The challenges of 21st-century work – rapid innovation, unrelenting change and unprecedented uncertainty – have created a stress pandemic.
Depending on your disposition, you may view the future as ripe for a spectacular explosion of creativity or poised on the brink of self-destruction. Either way, there’s no going back.
The tools and skills we’ve developed over the last century inadequately address imminent challenges. We’re caught between two paradigms: a collapsing industrial platform and an uncertain new one.
Man vs. Machine
In February 2011, the IBM computer “Watson ” trounced two Jeopardy! champions over a 3-day competition. Watson’s cognitive-reasoning skills were far superior, with access to 200 million pages of structured and unstructured content (4 terabytes of disk storage, including the full text of Wikipedia).
Even before Alex Trebek finished reading a clue, Watson’s 2,880 parallel processor cores began to divvy up the workload. At 33 billion operations per second, they could search 500 gigabytes of data (roughly 1 million books) in the blink of an eye. Watson could also hit the buzzer in less than 8 milliseconds.
During the 3 seconds Watson took to deliver a correct response, various algorithms worked across multiple processors to return hundreds of hypothetical answers. Watson was programmed to hit the buzzer only after reaching a 50% confidence level. By the end of the game, Watson had surpassed previous champions’ winnings by almost 200%, easily becoming the first nonhuman Jeopardy! champion.
In February 2013, IBM announced that Watson’s first commercial software application would be used for utilization management decisions at Memorial Sloan Kettering Cancer Center. Ninety percent of nurses who use Watson now follow its guidance.
This is an example of how robots, machines and computers will ultimately take our jobs. We must harness our creative energy in new ways to stay ahead of the “robot curve”.
“Help! A Robot Ate My Job!”
If you haven’t yet heard this complaint, you will. Today’s widespread unemployment is not a jobs crisis; it’s a talent crisis. Technology is taking every job that doesn’t require a high degree of creativity, humanity or leadership.
In times of rapid change, success favors those who can make big leaps of imagination, courage and effort. The call for new ways to work will become even more pressing.
10 Areas Ripe for Innovation
The Doblin Group, a Chicago think tank, has identified 10 areas where innovation can deliver competitive advantages:
- The business model: how a company makes money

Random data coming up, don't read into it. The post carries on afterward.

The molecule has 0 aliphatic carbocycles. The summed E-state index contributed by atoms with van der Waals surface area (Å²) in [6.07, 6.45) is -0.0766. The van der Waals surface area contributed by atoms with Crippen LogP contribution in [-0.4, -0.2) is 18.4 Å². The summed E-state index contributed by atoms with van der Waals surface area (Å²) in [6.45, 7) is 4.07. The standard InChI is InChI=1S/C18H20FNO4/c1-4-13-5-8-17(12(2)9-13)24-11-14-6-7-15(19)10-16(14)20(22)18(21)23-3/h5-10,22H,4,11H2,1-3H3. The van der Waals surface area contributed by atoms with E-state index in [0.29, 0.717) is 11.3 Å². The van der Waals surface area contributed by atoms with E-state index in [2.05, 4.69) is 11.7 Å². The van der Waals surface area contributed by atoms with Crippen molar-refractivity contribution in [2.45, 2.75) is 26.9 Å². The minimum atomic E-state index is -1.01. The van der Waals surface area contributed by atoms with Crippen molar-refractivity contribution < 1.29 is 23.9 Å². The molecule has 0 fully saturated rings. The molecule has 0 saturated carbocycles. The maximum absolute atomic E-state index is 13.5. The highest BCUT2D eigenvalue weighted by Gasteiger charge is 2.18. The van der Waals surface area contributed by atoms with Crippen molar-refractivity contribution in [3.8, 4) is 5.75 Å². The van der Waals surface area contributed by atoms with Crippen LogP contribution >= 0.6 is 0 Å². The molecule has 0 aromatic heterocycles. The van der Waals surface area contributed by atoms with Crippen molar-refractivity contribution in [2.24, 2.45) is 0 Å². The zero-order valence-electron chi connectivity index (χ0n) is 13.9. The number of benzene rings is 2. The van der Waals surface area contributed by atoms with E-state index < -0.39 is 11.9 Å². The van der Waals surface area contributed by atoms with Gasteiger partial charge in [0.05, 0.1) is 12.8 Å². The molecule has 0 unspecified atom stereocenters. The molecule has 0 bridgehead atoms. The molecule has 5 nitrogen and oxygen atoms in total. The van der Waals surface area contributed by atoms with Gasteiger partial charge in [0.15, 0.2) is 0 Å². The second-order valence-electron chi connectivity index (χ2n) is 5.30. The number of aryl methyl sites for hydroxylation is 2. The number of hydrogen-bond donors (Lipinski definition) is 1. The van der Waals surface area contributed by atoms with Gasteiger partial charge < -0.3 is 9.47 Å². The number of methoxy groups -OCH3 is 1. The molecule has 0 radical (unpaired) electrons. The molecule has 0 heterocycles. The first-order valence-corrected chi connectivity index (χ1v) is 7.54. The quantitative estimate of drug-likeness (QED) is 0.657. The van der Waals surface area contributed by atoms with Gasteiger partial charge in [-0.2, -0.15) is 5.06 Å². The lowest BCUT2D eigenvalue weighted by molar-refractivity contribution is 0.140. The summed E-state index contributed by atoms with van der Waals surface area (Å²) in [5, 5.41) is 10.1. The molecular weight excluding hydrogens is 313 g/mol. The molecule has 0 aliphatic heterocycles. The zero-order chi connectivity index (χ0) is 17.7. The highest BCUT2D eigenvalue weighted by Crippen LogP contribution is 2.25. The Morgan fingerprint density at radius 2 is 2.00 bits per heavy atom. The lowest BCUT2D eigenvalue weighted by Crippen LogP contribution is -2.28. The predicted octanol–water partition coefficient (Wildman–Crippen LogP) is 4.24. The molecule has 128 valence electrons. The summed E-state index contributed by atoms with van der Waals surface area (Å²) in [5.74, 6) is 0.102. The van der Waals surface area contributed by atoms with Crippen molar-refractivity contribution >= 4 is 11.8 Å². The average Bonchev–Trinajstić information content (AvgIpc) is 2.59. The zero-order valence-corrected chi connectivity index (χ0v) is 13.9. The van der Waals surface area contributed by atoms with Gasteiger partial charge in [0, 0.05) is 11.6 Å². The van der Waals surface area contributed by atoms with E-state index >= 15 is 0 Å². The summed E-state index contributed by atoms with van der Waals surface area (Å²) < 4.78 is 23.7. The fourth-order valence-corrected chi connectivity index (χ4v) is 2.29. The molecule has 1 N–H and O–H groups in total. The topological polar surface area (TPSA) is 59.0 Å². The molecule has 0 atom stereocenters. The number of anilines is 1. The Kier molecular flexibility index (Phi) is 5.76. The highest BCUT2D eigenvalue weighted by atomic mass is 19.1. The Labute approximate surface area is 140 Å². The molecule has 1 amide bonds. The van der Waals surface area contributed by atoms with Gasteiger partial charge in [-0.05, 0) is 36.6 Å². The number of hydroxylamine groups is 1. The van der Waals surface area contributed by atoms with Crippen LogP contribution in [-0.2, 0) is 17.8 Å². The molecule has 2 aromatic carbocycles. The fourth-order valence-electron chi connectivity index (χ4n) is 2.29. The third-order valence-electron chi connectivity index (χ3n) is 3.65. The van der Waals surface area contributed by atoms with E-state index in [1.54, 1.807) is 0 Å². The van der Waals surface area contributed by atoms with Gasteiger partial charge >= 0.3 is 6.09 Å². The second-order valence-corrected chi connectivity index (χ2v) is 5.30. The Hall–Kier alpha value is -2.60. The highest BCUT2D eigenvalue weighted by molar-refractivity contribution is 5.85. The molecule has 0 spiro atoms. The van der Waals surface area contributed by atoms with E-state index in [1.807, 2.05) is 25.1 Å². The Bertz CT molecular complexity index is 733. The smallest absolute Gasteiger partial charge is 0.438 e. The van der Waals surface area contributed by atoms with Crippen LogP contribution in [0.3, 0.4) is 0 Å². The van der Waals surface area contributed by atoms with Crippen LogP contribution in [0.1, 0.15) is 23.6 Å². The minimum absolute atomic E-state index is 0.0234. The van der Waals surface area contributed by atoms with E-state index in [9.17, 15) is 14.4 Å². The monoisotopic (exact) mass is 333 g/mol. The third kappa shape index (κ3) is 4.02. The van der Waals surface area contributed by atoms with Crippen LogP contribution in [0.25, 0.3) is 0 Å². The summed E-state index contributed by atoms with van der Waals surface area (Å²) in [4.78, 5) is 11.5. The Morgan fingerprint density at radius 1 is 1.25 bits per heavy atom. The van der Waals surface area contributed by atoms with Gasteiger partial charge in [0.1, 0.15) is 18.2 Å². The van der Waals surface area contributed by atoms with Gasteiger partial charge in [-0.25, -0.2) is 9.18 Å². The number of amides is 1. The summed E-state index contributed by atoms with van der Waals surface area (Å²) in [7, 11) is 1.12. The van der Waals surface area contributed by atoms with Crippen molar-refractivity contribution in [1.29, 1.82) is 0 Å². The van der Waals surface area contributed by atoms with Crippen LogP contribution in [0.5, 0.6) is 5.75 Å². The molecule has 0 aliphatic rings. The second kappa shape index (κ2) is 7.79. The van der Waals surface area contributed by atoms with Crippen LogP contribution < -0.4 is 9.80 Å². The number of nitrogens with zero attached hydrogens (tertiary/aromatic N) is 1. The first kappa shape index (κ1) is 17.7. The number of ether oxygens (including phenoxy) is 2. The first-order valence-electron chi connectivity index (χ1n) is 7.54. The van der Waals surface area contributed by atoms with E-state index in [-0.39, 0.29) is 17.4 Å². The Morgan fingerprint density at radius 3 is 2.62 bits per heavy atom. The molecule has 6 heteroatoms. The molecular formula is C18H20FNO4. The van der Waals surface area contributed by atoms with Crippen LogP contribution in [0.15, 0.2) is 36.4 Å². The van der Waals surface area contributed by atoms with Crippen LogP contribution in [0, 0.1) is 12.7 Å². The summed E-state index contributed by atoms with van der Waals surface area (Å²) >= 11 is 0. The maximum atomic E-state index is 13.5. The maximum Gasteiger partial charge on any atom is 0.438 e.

- Networking: including organizational structure, value chain, partnerships
- Enabling processes: the capabilities a company buys from others
- Core processes: proprietary methods that add value
- Product performance: including features and functionality
- Product systems: extended systems that support the product
- Service: how a company treats customers
- Channels: how companies connect offerings to customers
- Branding: how a company builds its reputation
- Customer experience: including the touchpoints where customers encounter the brand
Think of problems as opportunities to find worthy and inspiring solutions. In Metaskills: 5 Talents for the Robotic Age, business adviser Marty Neumeier encourages leaders to use the following questions as inspiration points:
- What’s the “either/or” that’s obscuring innovation opportunities?
- In which areas do the usual methods no longer achieve predicted results?
- What’s the “can’t-do” that you can turn into a “can-do”?
- Which problems are so big that they can no longer be seen?
- Which categories or sectors exhibit the most uneven rates of change?
- In which area is there a great deal of interest, but very few solutions?
- Where can you find too little or too much order?
- Which of your talents can be upscaled in some surprising way?
- Where can your passion take you?
5 Skills for the Robotic Age
We need to stay on top of the robot curve – the constant waterfall of obsolescence and opportunity fed by competition and innovation.
Neumeier presents five metaskills that – so far – robots cannot handle:
- 1. Feeling encompasses intuition, empathy and social intelligence. Humans draw on emotion for intuition, aesthetics and empathy – skills that are becoming more vital as we enter the robotic age.
- 2. Seeing is the ability to think whole thoughts (also known as “system thinking”). We understand parts of a system when we appreciate their relationship to each other, rather than in isolation. Before tinkering with a system, we need to ask:
- What will happen if I do nothing?
- What may be improved?
- What may be diminished?
- What will be replaced?
- Will it expand future options?
- What are the ethical considerations?
- Will it simplify or complicate the system?
- Are my basic assumptions correct?
- What has to be true to make this possible?
- Are events likely to unfold this way?
- If so, will the system really react this way?
- What are the factors behind the events?
- What are the long-term costs and benefits?
- Dreaming requires you to apply your imagination. Innovators transform their dreams into practical solutions. You dream by disassociating your thoughts from all that is linear and the logical. Like most things, dreaming improves with practice.
- Making involves mastering the design process, including skills for devising prototypes. Creativity is nothing without craft. The act of making something turns imagination into brilliant products, services and successful businesses.
- Learning is an ongoing process. We must continually master skills to adapt. We then apply our newfound knowledge in innovative ways. Learning is enhanced through good moods, action and emotional experiences. We become masterful through deliberate practice.